Thursday, May 28, 2009

No Offspring for Alice & Ralph?

Alice and Ralph have always made it difficult for me to tell if and how many chicks they are raising. This year is their eight season at the Ravine nest and I didn't expect anything less. However, what I observed of Alice's behavior yesterday seemed ominous.

Nelly and Max's family at the Nelly's Lawn nest seem to be progressing as expected, but I haven't been able to confirm any young in the Ravine nest. Yesterday I spent forty-five minutes watching that nest, hoping to see some activity. Unfortunately, I did not. One thing I've noticed over the years about an active Red-tailed Hawk nest is the presence of flies. There is an abundance of food in our city parks and the young don't usually finish off their prey in one feeding. The leftovers that sit in the bottom of the nest attract flies. My thinking is that, if there are flies, there is food, and if there is food, there are young mouths to feed. Alice and Ralph's nest didn't show any signs of flies or movement. Then, as I was packing up to leave, something unusual occurred.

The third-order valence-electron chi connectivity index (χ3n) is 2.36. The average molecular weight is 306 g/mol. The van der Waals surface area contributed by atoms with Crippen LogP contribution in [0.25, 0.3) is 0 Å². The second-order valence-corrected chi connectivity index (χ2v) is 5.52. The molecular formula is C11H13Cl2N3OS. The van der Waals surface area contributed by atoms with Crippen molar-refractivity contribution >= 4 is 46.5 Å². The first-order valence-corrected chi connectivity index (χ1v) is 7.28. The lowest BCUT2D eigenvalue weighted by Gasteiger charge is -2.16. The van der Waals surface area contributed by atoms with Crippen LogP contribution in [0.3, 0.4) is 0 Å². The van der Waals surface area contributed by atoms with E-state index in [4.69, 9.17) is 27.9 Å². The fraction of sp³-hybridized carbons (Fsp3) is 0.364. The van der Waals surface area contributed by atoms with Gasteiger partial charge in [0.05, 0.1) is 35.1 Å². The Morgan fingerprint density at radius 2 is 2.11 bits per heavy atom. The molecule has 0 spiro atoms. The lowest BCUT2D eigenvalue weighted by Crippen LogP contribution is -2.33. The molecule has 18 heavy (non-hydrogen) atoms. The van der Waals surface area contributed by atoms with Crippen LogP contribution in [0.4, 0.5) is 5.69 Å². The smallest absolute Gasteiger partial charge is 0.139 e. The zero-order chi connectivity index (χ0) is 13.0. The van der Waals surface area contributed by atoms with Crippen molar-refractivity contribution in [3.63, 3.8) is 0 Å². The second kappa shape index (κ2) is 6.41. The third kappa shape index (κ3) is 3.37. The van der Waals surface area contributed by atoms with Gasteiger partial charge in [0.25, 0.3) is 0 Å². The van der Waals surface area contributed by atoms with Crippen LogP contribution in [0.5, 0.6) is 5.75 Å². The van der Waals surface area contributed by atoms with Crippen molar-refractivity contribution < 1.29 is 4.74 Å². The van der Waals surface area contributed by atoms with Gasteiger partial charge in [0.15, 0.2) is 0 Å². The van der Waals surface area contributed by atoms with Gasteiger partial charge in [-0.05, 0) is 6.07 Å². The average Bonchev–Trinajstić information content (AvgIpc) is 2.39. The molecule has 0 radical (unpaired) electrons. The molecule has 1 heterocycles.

videoI heard one of the adults calling from somewhere near the Midwood. It was making the non-typical, chirping call. Then I saw that it was Alice as she circled the Nethermead Meadow, still calling. She flew into the Ravine and perched in a tree above me. A Blue Jay began harassing her, but she ignored it and continued calling while scanning the woodlands. After a couple of minutes she flew up to the nest. Usually, the young would flock to the adult, hoping for some food or preening. I didn't see any young. Instead, Alice stuck her head down into the nest, as if looking for something. She kept calling, but I didn't see any movement in the nest and, after a few minutes, the female Red-tailed Hawk flew off towards Quaker Ridge. As I walked out of the Ravine, I could still hear her high-pitched chirps in the distance.

videoI had a totally different experience at Nelly's Lawn. The three young Red-tailed Hawks at the nest are growing quickly. They now have emerging dark feathers covering the whole upperside of their wings. Their stubby tails are also growing in. When Nelly flew into the nest they began walking over to her from their respective corners. I guess they were hoping for some food, but she seemed to be just checking in with them. Also, Marge called that afternoon to let me know that the two chicks in the Green-Wood Cemetery nest seem to be doing well. She said that one is considerably larger than the other, which is fairly typical as the eggs can sometimes be laid a few days apart.

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